08 January 2021

Sherlock Holmes: Brilliant on Paper


Fate or William S. Baring-Gould hath decreed that the January of every year must be devoted to the pursuit of Sherlockiana. So maybe it’s worth sharing that I made the acquaintance of Mr. Sherlock Holmes sometime in the mid-1970s, when he appeared under the tree one Christmas, dolled up in cheap wrapping paper. He resided in a curious boxed set containing six paperback volumes that probably set Santa back $7.50.

To be honest, I had tried to make sense of Holmes when I was even younger, paging through a heavy hardcover I’d found in my school library. I didn’t enjoy my first rodeo with the gentleman from Baker Street. Back then, I was under the sweet impression that one read books by starting at page one, and proceeding thenceforth until you reached the final page. Page 1 of that musty, water-stained hardcover meant starting with A Study in Scarlet, the first Holmes novel. Critical to the canon, to be sure, but probably not the best jumping-off point for a fourth grader. Bored and overwhelmed, I returned the book to the library and promptly forgot about Holmes.

But years later, I was older and had begun consuming Ellery Queen novels like they were bags of potato chips. It helped that the covers of the Holmes paperbacks were enticingly illustrated by an artist identified only as ANDERSON. The Holmes in these images was a pale, hatchet-faced genius. But if I had started at A Study in Scarlet again, I probably would have given that genius a pass for the second time. I was saved by the mostly unlikely component of a book that a kid would ever care about: the introduction.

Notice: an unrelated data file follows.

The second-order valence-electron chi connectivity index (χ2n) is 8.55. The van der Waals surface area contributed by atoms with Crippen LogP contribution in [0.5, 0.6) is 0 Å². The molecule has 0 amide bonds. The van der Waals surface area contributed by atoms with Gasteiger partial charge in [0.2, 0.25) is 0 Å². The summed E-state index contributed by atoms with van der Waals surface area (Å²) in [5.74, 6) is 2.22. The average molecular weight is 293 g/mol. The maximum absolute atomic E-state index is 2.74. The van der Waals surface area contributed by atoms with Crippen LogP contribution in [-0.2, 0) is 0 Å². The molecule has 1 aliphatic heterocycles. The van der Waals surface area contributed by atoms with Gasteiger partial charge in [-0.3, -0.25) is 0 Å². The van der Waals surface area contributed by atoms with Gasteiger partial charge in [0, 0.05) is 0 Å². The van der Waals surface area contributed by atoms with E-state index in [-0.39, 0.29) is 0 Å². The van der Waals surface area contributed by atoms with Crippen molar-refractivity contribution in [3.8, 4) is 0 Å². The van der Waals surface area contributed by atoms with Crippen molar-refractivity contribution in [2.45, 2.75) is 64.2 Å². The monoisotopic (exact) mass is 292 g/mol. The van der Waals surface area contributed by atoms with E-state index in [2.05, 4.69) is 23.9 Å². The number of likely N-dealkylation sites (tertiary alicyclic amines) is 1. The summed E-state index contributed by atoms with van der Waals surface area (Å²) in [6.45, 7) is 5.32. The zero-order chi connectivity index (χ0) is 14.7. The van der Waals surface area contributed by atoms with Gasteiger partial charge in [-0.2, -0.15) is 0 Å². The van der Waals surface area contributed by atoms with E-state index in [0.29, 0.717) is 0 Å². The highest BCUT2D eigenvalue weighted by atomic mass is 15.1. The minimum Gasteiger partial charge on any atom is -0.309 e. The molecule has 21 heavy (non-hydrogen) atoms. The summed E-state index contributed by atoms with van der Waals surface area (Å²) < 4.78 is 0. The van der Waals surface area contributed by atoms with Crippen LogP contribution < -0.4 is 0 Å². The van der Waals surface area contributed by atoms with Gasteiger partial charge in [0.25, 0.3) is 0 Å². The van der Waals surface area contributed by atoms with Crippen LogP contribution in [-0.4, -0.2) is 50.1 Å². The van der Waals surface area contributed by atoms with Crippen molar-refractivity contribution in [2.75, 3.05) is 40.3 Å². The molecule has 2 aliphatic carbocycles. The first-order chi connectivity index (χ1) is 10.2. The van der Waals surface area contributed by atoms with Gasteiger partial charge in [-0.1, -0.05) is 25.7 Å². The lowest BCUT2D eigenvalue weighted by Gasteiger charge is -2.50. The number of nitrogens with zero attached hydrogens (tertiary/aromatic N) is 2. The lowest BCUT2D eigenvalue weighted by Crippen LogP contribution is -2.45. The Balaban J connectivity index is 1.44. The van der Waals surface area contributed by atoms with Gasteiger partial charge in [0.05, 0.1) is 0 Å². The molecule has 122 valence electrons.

Each of these books bore a short intro by a famous mystery writer. Ed McBain, for example, introduces A Study in Scarlet by pointing out how often in this maiden adventure Holmes (that is to say, Doyle) mocks policemen and police work. McBain hilariously describes what would happen if the men of the 87th Precinct took Holmes in for questioning, and charged him with defamation.



Joe Gores, who introduces The Memoirs and who spent a dozen years as a real-life private investigator, lovingly pokes holes in Holmes’s skills as a private consulting detective.



P.G. Wodehouse, who made a career out of skewering the British upper crust, theorizes in his introduction to The Sign of the Four that Holmes must have deep pockets since no one ever seems to pay him very much to solve their little problems. Wodehouse riffs on this for a while before revealing his theory about the source of Holme’s filthy lucre: Holmes was in fact Moriarty all along!



All great stuff, by great writers, but it was all lost on me, because in 1975, I had yet to enter the squad room at the 87th precinct. I knew nothing of Jeeves and Bertie. I sure as heck had not read a single adventure of The Executioner (author Don Pendleton intro’d The Hound of the Baskervilles), nor The Seven-Per-Cent Solution (written by Nicholas Meyer, who introduced The Return…).




No. The only introduction that caught my eye was the one opening The Adventures of Sherlock Holmes. It was a now-famous essay by Frederick Dannay in which he tells how a loving aunt presented him with a library copy of The Adventures to pass the time when he was a bedridden with an ear infection. I had no idea that I was reading the words of one-half of Ellery Queen. I was utterly clueless about the nature of their authorship. The name on the cover of the book said Ellery Queen, and in my ears I heard the voice of the late actor Jim Hutton:

I opened the book with no realization that I stood—rather, I sat—on the brink of my fate. I had no inkling, no premonition, that in another minute my life’s work would be born…

***

I started on the first page of “A Scandal in Bohemia” and truly the game was afoot. The unbearable pain in my ear…vanished! The abyss of melancholy into with a twelve-year-old can sink…forgotten!